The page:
Stopping the lone wolf: Terrorist newsletter showcases the mundane and extreme

1 September 2016

Analysis of a key terrorist magazine has revealed insights that will provide a guide for government and authorities in limiting the influence of jihadist propaganda in the West, a study by Macquarie University has found.

The study, published in the Journal of Terrorism and Political Violence is the first comprehensive analysis of al-Qaeda’s primary English-language propaganda tool, Inspire magazine – a highly visible publication that has been implicated in a number of terrorist plots.

While most mainstream reporting on Inspire emphasises its anti-Western themes and its call to terrorism against the West, researcher Dr Julian Droogan from the Department of Security Studies and Criminology with colleague Shane Peattie found that al-Qaeda and its magazine appeared to show concern about a wide range of issues completely unrelated to the business of terrorism.

All the issues studied upheld ‘Islam is at war’ as their predominant theme, but Inspire did not maintain its focus on anti-Western themes, and covered topics more commonly found in a general news publication, such as climate change, media coverage of terrorist activities and financial corruption in banking, in addition to pieces on ‘fighting’ the west, and calling people to arms.

“We found al-Qaeda and Inspire proved easily distracted by local issues and the ‘martyrdom’ of al-Qaeda leaders, which fluctuated through time in response to local events such as the Arab Spring. Their concerns were divided between religious issues, local issues and the expected terrorist ideological concerns of engaging in a war with the Western world,” said Dr Droogan.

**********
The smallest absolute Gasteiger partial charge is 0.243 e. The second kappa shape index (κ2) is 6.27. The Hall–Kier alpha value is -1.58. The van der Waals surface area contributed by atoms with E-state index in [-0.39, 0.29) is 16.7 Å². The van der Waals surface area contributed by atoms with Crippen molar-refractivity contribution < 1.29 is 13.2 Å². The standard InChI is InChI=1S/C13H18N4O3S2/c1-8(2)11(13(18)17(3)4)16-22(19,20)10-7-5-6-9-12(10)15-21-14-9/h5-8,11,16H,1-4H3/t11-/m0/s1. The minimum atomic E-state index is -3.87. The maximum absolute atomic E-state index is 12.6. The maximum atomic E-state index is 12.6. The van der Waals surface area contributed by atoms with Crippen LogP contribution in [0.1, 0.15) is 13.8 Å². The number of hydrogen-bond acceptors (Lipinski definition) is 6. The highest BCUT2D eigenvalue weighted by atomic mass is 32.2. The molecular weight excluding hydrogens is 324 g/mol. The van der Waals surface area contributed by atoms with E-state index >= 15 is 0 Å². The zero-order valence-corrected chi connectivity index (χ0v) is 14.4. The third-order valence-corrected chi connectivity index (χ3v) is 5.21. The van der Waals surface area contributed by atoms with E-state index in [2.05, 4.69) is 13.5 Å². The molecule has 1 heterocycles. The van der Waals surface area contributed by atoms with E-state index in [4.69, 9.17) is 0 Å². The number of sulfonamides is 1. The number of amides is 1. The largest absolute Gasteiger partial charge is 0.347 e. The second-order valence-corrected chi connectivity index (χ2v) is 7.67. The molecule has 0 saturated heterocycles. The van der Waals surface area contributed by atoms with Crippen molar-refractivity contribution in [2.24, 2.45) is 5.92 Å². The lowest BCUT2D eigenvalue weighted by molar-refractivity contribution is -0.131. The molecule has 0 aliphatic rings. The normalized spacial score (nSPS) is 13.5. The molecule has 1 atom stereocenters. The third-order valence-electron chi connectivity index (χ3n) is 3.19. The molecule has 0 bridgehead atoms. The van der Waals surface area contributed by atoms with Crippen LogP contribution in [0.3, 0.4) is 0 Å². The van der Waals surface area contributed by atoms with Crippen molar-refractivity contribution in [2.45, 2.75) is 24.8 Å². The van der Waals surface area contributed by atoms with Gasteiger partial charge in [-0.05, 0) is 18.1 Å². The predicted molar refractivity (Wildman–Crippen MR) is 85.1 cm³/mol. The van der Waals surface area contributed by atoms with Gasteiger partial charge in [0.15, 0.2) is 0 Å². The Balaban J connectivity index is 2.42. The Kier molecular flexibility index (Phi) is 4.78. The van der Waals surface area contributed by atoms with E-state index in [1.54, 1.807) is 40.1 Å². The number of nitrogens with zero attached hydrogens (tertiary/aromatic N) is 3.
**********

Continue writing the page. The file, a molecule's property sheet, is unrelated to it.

“Understanding Inspire’s thematic landscape and its shifting character proves important in understanding and responding effectively to its jihadi discourse,” said Dr Droogan.

Inspire’s influence has been apparent in a number of lone-wolf terrorist attacks since 2010, including the 2013 Boston Marathon bombings and the 2015 San Bernadino shootings. In both cases, subsequent law enforcement investigation revealed that the attackers were consumers of Inspire and its discourse. The magazine has been implicated in a number of failed lone-wolf terrorist plots, particularly in the United Kingdom and the United States.

“We fight terrorists, but we don’t understand them as well as we could. We are trying to better understand what this group is saying in its magazine, and how and why it appeals to people in the west who then become lone-wolf terrorists,” said Dr Droogan.

“The insights we found in this study will allow governments to create more tailored responses to the propaganda of al-Qaeda, and will be useful in creating counter narratives that address and refute the concerns of terrorist groups, and hopefully prevent people for adopting their cause,” Dr Droogan finished.

Droogan, J., Peattie, S. Reading jihad: Mapping the shifting themes of Inspire magazine. August 2016. http://dx.doi.org/10.1080/09546553.2016.1211527

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